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Zong JC , Heaggans SY , Long SY , Latimer EM , Nofs SA , Bronson E , Casares M , Fouraker MD , Pearson VR , Richman LK , Hayward GS
Detection of Quiescent Infections with Multiple Elephant Endotheliotropic Herpesviruses (EEHVs), Including EEHV2, EEHV3, EEHV6, and EEHV7, within Lymphoid Lung Nodules or Lung and Spleen Tissue Samples from Five Asymptomatic Adult African Elephants
J Virol. 2015 Dec 30;90(6) :3028-43
PMID: 26719245 PMCID: PMC4810643 URL: https://www.ncbi.nlm.nih.gov/pubmed/26719245
AbstractUNLABELLED: More than 80 cases of lethal hemorrhagic disease associated with elephant endotheliotropic herpesviruses (EEHVs) have been identified in young Asian elephants worldwide. Diagnostic PCR tests detected six types of EEHV in blood of elephants with acute disease, although EEHV1A is the predominant pathogenic type. Previously, the presence of herpesvirus virions within benign lung and skin nodules from healthy African elephants led to suggestions that African elephants may be the source of EEHV disease in Asian elephants. Here, we used direct PCR-based DNA sequencing to detect EEHV genomes in necropsy tissue from five healthy adult African elephants. Two large lung nodules collected from culled wild South African elephants contained high levels of either EEHV3 alone or both EEHV2 and EEHV3. Similarly, a euthanized U.S. elephant proved to harbor multiple EEHV types distributed nonuniformly across four small lung nodules, including high levels of EEHV6, lower levels of EEHV3 and EEHV2, and a new GC-rich branch type, EEHV7. Several of the same EEHV types were also detected in random lung and spleen samples from two other elephants. Sanger PCR DNA sequence data comprising 100 kb were obtained from a total of 15 different strains identified, with (except for a few hypervariable genes) the EEHV2, EEHV3, and EEHV6 strains all being closely related to known genotypes from cases of acute disease, whereas the seven loci (4.0 kb) obtained from EEHV7 averaged 18% divergence from their nearest relative, EEHV3. Overall, we conclude that these four EEHV species, but probably not EEHV1, occur commonly as quiescent infections in African elephants. IMPORTANCE: Acute hemorrhagic disease characterized by high-level viremia due to infection by members of the Proboscivirus genus threatens the future breeding success of endangered Asian elephants worldwide. Although the genomes of six EEHV types from acute cases have been partially or fully characterized, lethal disease predominantly involves a variety of strains of EEHV1, whose natural host has been unclear. Here, we carried out genotype analyses by partial PCR sequencing of necropsy tissue from five asymptomatic African elephants and identified multiple simultaneous infections by several different EEHV types, including high concentrations in lymphoid lung nodules. Overall, the results provide strong evidence that EEHV2, EEHV3, EEHV6, and EEHV7 represent natural ubiquitous infections in African elephants, whereas Asian elephants harbor EEHV1A, EEHV1B, EEHV4, and EEHV5. Although a single case of fatal cross-species infection by EEHV3 is known, the results do not support the previous concept that highly pathogenic EEHV1A crossed from African to Asian elephants in zoos.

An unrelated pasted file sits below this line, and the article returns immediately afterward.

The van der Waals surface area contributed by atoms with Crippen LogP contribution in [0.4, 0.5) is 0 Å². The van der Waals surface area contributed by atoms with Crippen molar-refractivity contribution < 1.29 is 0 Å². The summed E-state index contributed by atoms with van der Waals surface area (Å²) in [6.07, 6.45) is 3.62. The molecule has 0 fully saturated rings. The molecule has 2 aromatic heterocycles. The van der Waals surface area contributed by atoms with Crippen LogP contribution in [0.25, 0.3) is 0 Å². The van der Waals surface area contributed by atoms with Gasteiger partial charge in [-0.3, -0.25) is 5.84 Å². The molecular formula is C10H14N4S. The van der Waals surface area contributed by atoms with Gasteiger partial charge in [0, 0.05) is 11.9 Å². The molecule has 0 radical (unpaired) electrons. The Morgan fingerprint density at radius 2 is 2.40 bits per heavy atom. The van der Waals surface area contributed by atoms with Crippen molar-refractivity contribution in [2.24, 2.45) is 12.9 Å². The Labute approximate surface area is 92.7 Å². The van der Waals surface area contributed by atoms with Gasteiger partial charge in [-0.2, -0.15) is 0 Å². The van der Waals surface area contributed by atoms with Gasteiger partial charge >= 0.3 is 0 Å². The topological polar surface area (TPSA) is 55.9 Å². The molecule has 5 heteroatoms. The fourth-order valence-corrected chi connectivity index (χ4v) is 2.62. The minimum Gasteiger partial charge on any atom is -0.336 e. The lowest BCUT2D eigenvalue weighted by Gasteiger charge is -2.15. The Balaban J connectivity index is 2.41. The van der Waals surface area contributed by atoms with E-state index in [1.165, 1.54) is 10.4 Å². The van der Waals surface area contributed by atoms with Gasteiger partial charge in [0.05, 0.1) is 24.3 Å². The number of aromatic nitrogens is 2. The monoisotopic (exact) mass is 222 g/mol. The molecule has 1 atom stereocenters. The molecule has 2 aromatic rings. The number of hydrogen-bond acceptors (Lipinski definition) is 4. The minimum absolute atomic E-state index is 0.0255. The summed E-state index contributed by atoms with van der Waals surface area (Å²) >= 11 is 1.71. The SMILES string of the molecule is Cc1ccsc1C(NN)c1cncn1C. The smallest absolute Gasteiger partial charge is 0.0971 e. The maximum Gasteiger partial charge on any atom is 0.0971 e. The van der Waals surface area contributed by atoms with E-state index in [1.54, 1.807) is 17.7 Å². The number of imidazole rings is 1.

NotesZong, Jian-Chao Heaggans, Sarah Y Long, Simon Y Latimer, Erin M Nofs, Sally A Bronson, Ellen Casares, Miguel Fouraker, Michael D Pearson, Virginia R Richman, Laura K Hayward, Gary S eng T32 GM008752/GM/NIGMS NIH HHS/ T32 OD011089/OD/NIH HHS/ R01 AI24576/AI/NIAID NIH HHS/ Research Support, N.I.H., Extramural Research Support, Non-U.S. Gov't J Virol. 2015 Dec 30;90(6):3028-43. doi: 10.1128/JVI.02936-15.